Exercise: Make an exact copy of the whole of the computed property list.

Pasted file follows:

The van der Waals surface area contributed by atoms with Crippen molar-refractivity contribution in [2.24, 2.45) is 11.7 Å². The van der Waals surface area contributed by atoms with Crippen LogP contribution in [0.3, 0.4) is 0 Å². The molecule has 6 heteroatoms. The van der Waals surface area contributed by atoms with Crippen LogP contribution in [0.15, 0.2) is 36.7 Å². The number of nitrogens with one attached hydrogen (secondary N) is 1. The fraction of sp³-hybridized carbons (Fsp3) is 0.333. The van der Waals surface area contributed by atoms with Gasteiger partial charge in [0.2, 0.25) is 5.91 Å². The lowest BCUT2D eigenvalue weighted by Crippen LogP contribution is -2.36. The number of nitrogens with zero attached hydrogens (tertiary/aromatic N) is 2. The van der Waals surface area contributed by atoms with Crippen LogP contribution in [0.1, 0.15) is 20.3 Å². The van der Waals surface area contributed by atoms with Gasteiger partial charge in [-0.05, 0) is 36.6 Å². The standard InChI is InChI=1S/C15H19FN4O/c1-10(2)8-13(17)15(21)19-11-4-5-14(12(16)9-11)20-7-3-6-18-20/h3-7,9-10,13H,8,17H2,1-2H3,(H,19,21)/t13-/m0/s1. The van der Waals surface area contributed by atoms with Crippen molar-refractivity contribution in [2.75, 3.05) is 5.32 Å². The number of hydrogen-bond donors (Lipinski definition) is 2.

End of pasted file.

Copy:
The van der Waals surface area contributed by atoms with Crippen molar-refractivity contribution in [2.24, 2.45) is 11.7 Å². The van der Waals surface area contributed by atoms with Crippen LogP contribution in [0.3, 0.4) is 0 Å². The molecule has 6 heteroatoms. The van der Waals surface area contributed by atoms with Crippen LogP contribution in [0.15, 0.2) is 36.7 Å². The number of nitrogens with one attached hydrogen (secondary N) is 1. The fraction of sp³-hybridized carbons (Fsp3) is 0.333. The van der Waals surface area contributed by atoms with Gasteiger partial charge in [0.2, 0.25) is 5.91 Å². The lowest BCUT2D eigenvalue weighted by Crippen LogP contribution is -2.36. The number of nitrogens with zero attached hydrogens (tertiary/aromatic N) is 2. The van der Waals surface area contributed by atoms with Crippen LogP contribution in [0.1, 0.15) is 20.3 Å². The van der Waals surface area contributed by atoms with Gasteiger partial charge in [-0.05, 0) is 36.6 Å². The standard InChI is InChI=1S/C15H19FN4O/c1-10(2)8-13(17)15(21)19-11-4-5-14(12(16)9-11)20-7-3-6-18-20/h3-7,9-10,13H,8,17H2,1-2H3,(H,19,21)/t13-/m0/s1. The van der Waals surface area contributed by atoms with Crippen molar-refractivity contribution in [2.75, 3.05) is 5.32 Å². The number of hydrogen-bond donors (Lipinski definition) is 2.